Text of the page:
Reinisch Wilson Weier PC Workers' Compensation Defense and Employment Law

Type B attending physicians and delegating time loss in Oregon: Do I have to pay that?

By Nathan Goin, Sep 14, 2018

Nathan R. Goin

Escalating medical costs, increased specialization and a growing demand for medical care within the United States has given rise to the pseudo-doctor, a medical practitioner that lacks the exact medical training of a physician, but has the same approximate expertise for most routine issues that arise in an urgent care setting. Claims adjusters should understand the roles and limitations below for these providers.

The Oregon workers’ compensation system broadly labels these medical professionals “type B attending physicians.” This list includes physician assistants, nurse practitioners, chiropractors and naturopaths.[1]

In most instances, medical care for a workers’ compensation claimant begins with a “type B attending physician.” The regulatory framework provides that any type B provider can direct medical care for the first 60 days of treatment or for a total of 18 visits, whichever comes first.[2]

Although a “type B physician” is statutorily authorized to act as an attending physician for a period of up to 60 days, their ability to prescribe time loss is limited to a total of 30 days from the date of the worker’s first evaluation.[3]

In most cases a worker is discharged from care without receiving time loss. Even when disability benefits are authorized, the claim will typically wind down before the 30 day window is reached. Some workers, however, receive an ongoing authorization. In those instances, referral is typically made at the end of the 60 day period to a licensed medical doctor for ongoing care and management. The new attending physician will then generally rely upon their physician assistant to perform routine evaluations over the course of care, with periodic examinations by the “managing physician” until the worker is discharged from treatment.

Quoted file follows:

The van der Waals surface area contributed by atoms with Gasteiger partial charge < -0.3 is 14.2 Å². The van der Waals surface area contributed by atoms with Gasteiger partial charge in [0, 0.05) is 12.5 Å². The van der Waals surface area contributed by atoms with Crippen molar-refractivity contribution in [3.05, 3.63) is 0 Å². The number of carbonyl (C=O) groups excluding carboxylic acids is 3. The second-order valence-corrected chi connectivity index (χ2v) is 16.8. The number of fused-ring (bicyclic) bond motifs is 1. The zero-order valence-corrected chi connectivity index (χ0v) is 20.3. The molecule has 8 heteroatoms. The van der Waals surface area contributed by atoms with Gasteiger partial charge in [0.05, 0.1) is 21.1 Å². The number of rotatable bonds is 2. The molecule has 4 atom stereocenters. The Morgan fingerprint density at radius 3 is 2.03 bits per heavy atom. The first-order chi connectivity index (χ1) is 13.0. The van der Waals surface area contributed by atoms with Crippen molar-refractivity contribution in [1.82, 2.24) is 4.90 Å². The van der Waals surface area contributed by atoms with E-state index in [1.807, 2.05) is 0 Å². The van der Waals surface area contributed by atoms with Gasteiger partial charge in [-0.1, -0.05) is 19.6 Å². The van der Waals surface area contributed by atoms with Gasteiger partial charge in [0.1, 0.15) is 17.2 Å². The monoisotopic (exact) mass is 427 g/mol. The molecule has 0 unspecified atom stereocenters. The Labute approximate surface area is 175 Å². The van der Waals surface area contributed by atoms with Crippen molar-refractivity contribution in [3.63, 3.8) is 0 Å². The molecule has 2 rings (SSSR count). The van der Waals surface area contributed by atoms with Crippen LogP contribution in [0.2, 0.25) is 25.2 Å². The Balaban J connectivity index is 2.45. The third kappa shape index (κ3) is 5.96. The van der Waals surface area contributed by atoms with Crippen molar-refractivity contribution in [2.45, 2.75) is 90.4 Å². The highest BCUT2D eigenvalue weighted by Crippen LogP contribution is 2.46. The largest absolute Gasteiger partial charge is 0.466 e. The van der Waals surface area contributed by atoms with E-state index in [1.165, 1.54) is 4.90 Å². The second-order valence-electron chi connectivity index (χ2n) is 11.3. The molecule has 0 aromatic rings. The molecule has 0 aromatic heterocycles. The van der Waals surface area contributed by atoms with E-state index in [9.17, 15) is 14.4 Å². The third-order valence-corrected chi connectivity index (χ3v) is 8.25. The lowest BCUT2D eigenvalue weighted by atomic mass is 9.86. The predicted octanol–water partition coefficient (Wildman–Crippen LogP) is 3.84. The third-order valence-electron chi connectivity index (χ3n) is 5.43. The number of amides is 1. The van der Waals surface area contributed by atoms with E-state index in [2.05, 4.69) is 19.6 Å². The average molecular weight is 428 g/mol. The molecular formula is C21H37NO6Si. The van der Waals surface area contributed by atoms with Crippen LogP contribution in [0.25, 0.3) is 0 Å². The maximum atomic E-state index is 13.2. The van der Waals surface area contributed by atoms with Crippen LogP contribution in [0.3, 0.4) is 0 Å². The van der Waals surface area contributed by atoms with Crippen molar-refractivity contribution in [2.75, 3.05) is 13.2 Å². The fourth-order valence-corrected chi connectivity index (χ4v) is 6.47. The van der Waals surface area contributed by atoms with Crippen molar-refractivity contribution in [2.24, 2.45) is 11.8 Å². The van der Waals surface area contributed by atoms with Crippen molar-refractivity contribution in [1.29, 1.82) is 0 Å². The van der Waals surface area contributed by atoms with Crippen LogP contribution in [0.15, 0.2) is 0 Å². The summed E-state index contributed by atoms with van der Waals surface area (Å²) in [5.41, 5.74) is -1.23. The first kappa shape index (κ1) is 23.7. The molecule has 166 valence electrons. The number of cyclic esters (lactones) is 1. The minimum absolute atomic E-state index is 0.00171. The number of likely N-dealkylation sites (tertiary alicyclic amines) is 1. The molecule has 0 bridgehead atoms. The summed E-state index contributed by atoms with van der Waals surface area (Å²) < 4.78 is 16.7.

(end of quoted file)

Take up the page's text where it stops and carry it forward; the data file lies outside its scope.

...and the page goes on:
This “treat and transfer” paradigm has proven to be fertile ground for litigation. Workers are often surprised and shocked to find out their chiropractor or other “type B attending physician” can treat for 60 days, but may only authorize time loss for 30 days. The worker’s ensuing frustration usually manifests via a Request for Hearing by their newly retained attorney.

A less common scenario arises when time loss is being prescribed by a “type B attending physician” under the direction of a medical doctor. The Board has consistently held that a medical doctor acting as an attending physician may not delegate time loss authority.[4] In essence, the Board states a “type B attending physician” cannot authorize time loss after the initial 30 day period has lapsed even if the authorization is being provided on behalf of the attending physician or at the attending physician’s direction because the statutory framework surrounding this issue does not explicitly provide for a delegation of authority.[5]

Keep in mind the case law could be a double edged sword. This is important because “type B attending physicians” cannot prescribe time loss after the initial 30 day period or approve modified duty job offers made after the 30 day period has lapsed. In the event a modified duty job offer is being made it should always be forwarded to the attending physician for approval. A new copy should be requested in the event the physician assistant approves the modification instead.[6]

Given the case law surrounding this subject, can time loss be automatically denied if authorized by a physician’s assistant? In a word, no. Other extenuating circumstances may exist that entitle the worker to benefits; however, this issue does create an opportunity to terminate temporary disability if appropriate based upon the claim’s specific factual circumstances. Given the complexity of this issue, we always recommend seeking legal advice before discontinuing time loss because the authorization was provided by a “type B attending physician.”

The attorneys at Reinisch Wilson Weier are nothing but type A litigators who can help with your sticky claim resolutions.

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[1]   ORS 656.005(12).

[2]   ORS 656.005(12)(b)(B).

[3]   ORS 656.245(2)(b)(B).

[4]   Karl C. Meink, 53 Van Natta 942, 943-944 (2001).

[5]   Karl C. Meink, 53 Van Natta at 943; see also Harry B. Issel, 56 Van Natta 1133, 1134 (2004); Gerald A. Keipinger, 47 Van Natta 1509 (1995); Francisco J. Delacerda, 46 Van Natta 1021 (1994); Antonio Chavez, 62 Van Natta 2368 (2010).

[6]   Francisco J. Delacerda, 46 Van Natta 1021 (1994).



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